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CHAPTER 26 - Breaking the Cycle of Colonialism and Dependency in Africa. The Role of the African Diaspora

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pp. 468-486

A century ago the renowned pan-Africanist Marcus Garvey declared: ?Wake up, Africa! Let us work toward the one glorious end of a free, and re-deemed mighty nation. Let Africa be a bright star among the constellation of nations?1 (Garvey, 1969). This was an appeal to Continental Africans and Africans in the Diaspora to develop strategies that would propel ...

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CHAPTER 27 - Making a Case for the Utilisation of African Diaspora in Promoting Economic Development of the Continent

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pp. 487-501

With almost one billion people and vast natural resources, Africa has tre-mendous opportunity to enhance its social, political, and economic devel-opment. Regrettably, these opportunities come with enormous challenges. Africa is the second largest continent and holds some of the world?s most valuable resources, yet Africa is responsible for only 2% of global trade1 and ...

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CHAPTER 28 - Beyond Self-Actualisation. Issues and Challenges Experienced by Young Africans Seeking Asylum in London and Building Resilience for a Way Forward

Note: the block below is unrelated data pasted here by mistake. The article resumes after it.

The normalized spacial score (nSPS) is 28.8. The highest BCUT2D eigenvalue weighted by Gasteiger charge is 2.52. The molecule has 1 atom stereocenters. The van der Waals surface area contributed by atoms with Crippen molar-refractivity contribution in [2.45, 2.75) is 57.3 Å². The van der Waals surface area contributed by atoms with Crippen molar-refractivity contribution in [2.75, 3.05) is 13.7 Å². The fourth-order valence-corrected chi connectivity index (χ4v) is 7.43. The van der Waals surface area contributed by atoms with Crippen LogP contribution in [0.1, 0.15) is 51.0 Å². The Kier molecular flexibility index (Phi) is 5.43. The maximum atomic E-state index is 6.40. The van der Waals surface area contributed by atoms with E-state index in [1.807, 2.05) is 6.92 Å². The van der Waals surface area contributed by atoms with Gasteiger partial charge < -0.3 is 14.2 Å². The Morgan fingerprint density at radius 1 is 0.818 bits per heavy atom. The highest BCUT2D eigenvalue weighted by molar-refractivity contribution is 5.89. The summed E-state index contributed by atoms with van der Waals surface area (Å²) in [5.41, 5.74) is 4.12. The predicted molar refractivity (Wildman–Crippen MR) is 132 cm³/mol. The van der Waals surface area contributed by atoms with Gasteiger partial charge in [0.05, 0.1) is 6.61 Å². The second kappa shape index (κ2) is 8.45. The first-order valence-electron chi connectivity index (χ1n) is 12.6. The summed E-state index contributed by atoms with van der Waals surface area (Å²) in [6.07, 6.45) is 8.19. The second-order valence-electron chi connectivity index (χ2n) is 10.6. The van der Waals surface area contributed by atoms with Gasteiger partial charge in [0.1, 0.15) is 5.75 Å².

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pp. 502-516

Issues and Challenges Experienced by Young Africans Seeking?Asylum An asylum-seeker is a person who has crossed an international border in search of safety and applies to be given refugee status under the 1951 United Nations Convention which describes a refugee as someone who:Owing to a well-founded fear of being persecuted for reasons of race, religion, ...

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CONCLUSION - Beyond State and Geography. Building the African Union with the African People to Realise the African Renaissance

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pp. 517-521

When something goes wrong in Somalia, the residents of Dead Man?s Creek, Mississippi, do not say ?Something has gone wrong in Somalia?, they say, ?None of (the states), if taken individually, would be able to effectively represent Africa or fully restore its people. Africa?s contribution to humanity requires all The borders drawn and left from the age of colonialism continue to gen-...

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ANNEX 1 - The Second Tshwane Declaration, 2012

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pp. 522-526

We, the over 100 researchers from various countries in Africa, Asia, Europe and the Americas, having met in Tshwane, South Africa over three days to commemorate Africa Liberation Day and exchanged on ten years of the African Union and the need to put Africa fi rst in order to promote the idea of putting humanity fi rst. The reason is that no people have been subjected to ...

Back Cover

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p. 527-527


E-ISBN-13: 9780798304054
Print-ISBN-13: 9780798303873

Page Count: 564
Publication Year: 2013